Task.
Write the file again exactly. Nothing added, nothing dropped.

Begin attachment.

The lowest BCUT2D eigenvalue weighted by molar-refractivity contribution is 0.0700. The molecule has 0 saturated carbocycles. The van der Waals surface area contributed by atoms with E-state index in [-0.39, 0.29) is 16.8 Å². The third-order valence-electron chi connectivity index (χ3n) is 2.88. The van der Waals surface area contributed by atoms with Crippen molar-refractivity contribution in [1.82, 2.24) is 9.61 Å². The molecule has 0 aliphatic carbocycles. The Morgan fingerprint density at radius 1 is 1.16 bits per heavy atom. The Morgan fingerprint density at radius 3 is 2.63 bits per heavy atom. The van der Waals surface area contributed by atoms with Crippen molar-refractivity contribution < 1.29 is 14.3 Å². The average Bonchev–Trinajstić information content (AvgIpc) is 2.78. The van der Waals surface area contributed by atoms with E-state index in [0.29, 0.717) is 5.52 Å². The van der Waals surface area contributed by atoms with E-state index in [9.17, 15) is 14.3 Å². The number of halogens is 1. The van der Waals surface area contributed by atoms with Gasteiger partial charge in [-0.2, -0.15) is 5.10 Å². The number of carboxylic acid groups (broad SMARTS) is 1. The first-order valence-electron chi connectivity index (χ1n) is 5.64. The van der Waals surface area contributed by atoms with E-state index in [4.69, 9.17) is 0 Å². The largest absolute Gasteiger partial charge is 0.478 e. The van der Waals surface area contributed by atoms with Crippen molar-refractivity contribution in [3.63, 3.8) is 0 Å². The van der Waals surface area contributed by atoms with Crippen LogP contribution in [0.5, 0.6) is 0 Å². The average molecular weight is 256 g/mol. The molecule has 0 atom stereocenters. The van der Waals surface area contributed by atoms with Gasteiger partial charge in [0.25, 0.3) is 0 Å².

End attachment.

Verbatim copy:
The lowest BCUT2D eigenvalue weighted by molar-refractivity contribution is 0.0700. The molecule has 0 saturated carbocycles. The van der Waals surface area contributed by atoms with E-state index in [-0.39, 0.29) is 16.8 Å². The third-order valence-electron chi connectivity index (χ3n) is 2.88. The van der Waals surface area contributed by atoms with Crippen molar-refractivity contribution in [1.82, 2.24) is 9.61 Å². The molecule has 0 aliphatic carbocycles. The Morgan fingerprint density at radius 1 is 1.16 bits per heavy atom. The Morgan fingerprint density at radius 3 is 2.63 bits per heavy atom. The van der Waals surface area contributed by atoms with Crippen molar-refractivity contribution < 1.29 is 14.3 Å². The average Bonchev–Trinajstić information content (AvgIpc) is 2.78. The van der Waals surface area contributed by atoms with E-state index in [0.29, 0.717) is 5.52 Å². The van der Waals surface area contributed by atoms with E-state index in [9.17, 15) is 14.3 Å². The number of halogens is 1. The van der Waals surface area contributed by atoms with Gasteiger partial charge in [-0.2, -0.15) is 5.10 Å². The number of carboxylic acid groups (broad SMARTS) is 1. The first-order valence-electron chi connectivity index (χ1n) is 5.64. The van der Waals surface area contributed by atoms with E-state index in [4.69, 9.17) is 0 Å². The largest absolute Gasteiger partial charge is 0.478 e. The van der Waals surface area contributed by atoms with Crippen molar-refractivity contribution in [3.63, 3.8) is 0 Å². The van der Waals surface area contributed by atoms with Crippen LogP contribution in [0.5, 0.6) is 0 Å². The average molecular weight is 256 g/mol. The molecule has 0 atom stereocenters. The van der Waals surface area contributed by atoms with Gasteiger partial charge in [0.25, 0.3) is 0 Å².